Three Poems by Heidi Holliday St. Jean ’88

Heidi St. Jean received her Master of Fine Arts in Creative Writing/Poetry from Fairfield University, where she was selected as the recipient of its 2013 Academic Achievement Award for the M.F.A. program. She was poetry editor of Theodate, an online poetry journal. She also previously worked as managing editor for the literary journal Drunken Boat, and was one of two poetry editors for Mason’s Road. Her poetry and essays have published or are forthcoming in Spry; Rock & Sling; Afterimage: Inklight; The Lyon Review; The Barefoot Review; Long River Run; Mason’s Road and Theodate. Her ekphrastic poem, “The Lawrence Tree,” was selected as Third Prize winner in the 2013 Al Savard Memorial Poetry Contest, sponsored by the Connecticut Poetry Society. (The judge was Russell Strauss, past president of the National Federation of State Poetry Societies.) Her poem, “Surrealistic Dream of the Synesthete,” won Honorable Mention in the Maine Media Workshop and College contest, displaying in Maine Media Gallery’s “Dreams” exhibit during Spring 2014. She works professionally as a writer and editor.

Last Drive Home
They lined the streets when we last drove you home.
Bone-straight, these black bird mourners gathered,
silent sentinels, witness to our sadness –
standing all the way from here to Maine,
the bond remained unbroken.

Crow after crow after crow
held their posts on the side of the highway,
blessed us from the side of the back road,
directed us along the side of the driveway.
Each one held up the casket corners
of our grief, each wing pall bearing a small bit
of the weight of your leaving.
Continue reading

Advertisements

Stew, a poem by Sandra Kohler ’61

Sandra Kohler’s third collection of poems, Improbable Music (Word Press), was published in 2011. Earlier collections are The Country of Women (Calyx, 1995) and The Ceremonies of Longing (University of Pittsburgh Press, 2003). Her poems have appeared in numerous journals over the past 35 years. Born in New York City in 1940, Sandra attended public schools there, before matriculating at Mount Holyoke. She then went on to earn her masters and Ph.D. from Bryn Mawr College. Sandra’s taught literature and writing in venues ranging from elementary school to university. She lives in Massachusetts.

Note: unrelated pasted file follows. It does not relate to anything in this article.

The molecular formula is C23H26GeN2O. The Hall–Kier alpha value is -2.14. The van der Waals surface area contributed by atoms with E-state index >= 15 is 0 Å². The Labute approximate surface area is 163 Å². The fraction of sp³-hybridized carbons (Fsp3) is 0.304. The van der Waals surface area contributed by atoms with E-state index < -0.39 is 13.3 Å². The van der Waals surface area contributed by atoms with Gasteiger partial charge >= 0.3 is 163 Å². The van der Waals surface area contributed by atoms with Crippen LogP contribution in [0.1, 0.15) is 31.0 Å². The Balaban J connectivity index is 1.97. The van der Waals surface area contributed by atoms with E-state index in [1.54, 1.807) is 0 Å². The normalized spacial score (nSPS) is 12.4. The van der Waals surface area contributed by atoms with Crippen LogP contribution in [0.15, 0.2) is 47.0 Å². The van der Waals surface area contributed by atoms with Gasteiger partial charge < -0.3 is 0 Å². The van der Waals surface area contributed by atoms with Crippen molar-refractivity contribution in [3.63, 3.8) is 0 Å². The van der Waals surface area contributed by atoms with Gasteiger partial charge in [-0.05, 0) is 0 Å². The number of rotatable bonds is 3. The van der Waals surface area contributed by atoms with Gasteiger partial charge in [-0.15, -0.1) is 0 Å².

The first of March, snow falling like rain,
straight, heavy, insistent. My dreams were
densely plotted, thick with incident I can’t

remember. My life is thick with something
other than incident: a stew of memory, fear,
longing, unfinished business, unrealized

intention. Will it snow all morning? My head’s
awhirl with the five women I met yesterday,
their husbands, daughters, sons, people we

each carry with us, willing or not: a world of
connections we’re born into, choose, birth.
Here, in mine, someone stirs: who’s up and

why? March snow is still falling. Should I
shovel before it stops, will a broom shift it,
should I serve asparagus before stew, is there
enough stew? I’m who made the stew I’m in.

 

The Music of What Happens


Sandra Kohler’s third collection of poems, Improbable Music (Word Press) was published in 2011. Earlier collections are The Country of Women (Calyx, 1995) and The Ceremonies of Longing (University of Pittsburgh Press, 2003). Her poems have appeared in numerous journals over the past 35 years. Born in New York City in 1940, Kohler attended public schools there, Mount Holyoke College (A.B., 1961) and Bryn Mawr College, 1966 and Ph.D., 1971). She’s taught literature and writing in venues ranging from elementary school to university. She lives in Massachusetts.

The long spell of freezing’s turned
the blanket of snow to smothering ice.
Earth’s bandaged, damaged. Cows huddle
on the mucky hillock, hunched, black
and dun, winter-stained, geese overhead,
their bellies soot-blackened like the ruins
of dry snowbanks all along the berms.

What will become of me in this season
if I go naked? One swallow doesn’t make
a summer, one robin a spring. The line
of hills on the horizon is so clear I see
the delicate fringe of trees along its crest,
see through their branches. Three birds
land in the mulberry top, small black
flourishes on a black and white sketch.

Properly understood the weather’s music.
In the night I wake thinking of our lives
unspooling, running out, being used up.
My son, my daughter-in-law, are silent
somewhere in the distance of their lives.
My sister’s a stranger, my friends are my
sisters, I am trying to make friends with
my husband’s sisters. This too is music.

I am lifted, saddened, elated, pulled
earthward. The worlds we invent to
realize ourselves are prisons formed by
our limits. The sun’s refracted, a fan of
pale gold flooding the gray east, silvering
the snow on the deck. If it touches me
will I turn younger or older? A shift in
the music’s key is sudden as weather.

Copyright Sandra Kohler 2012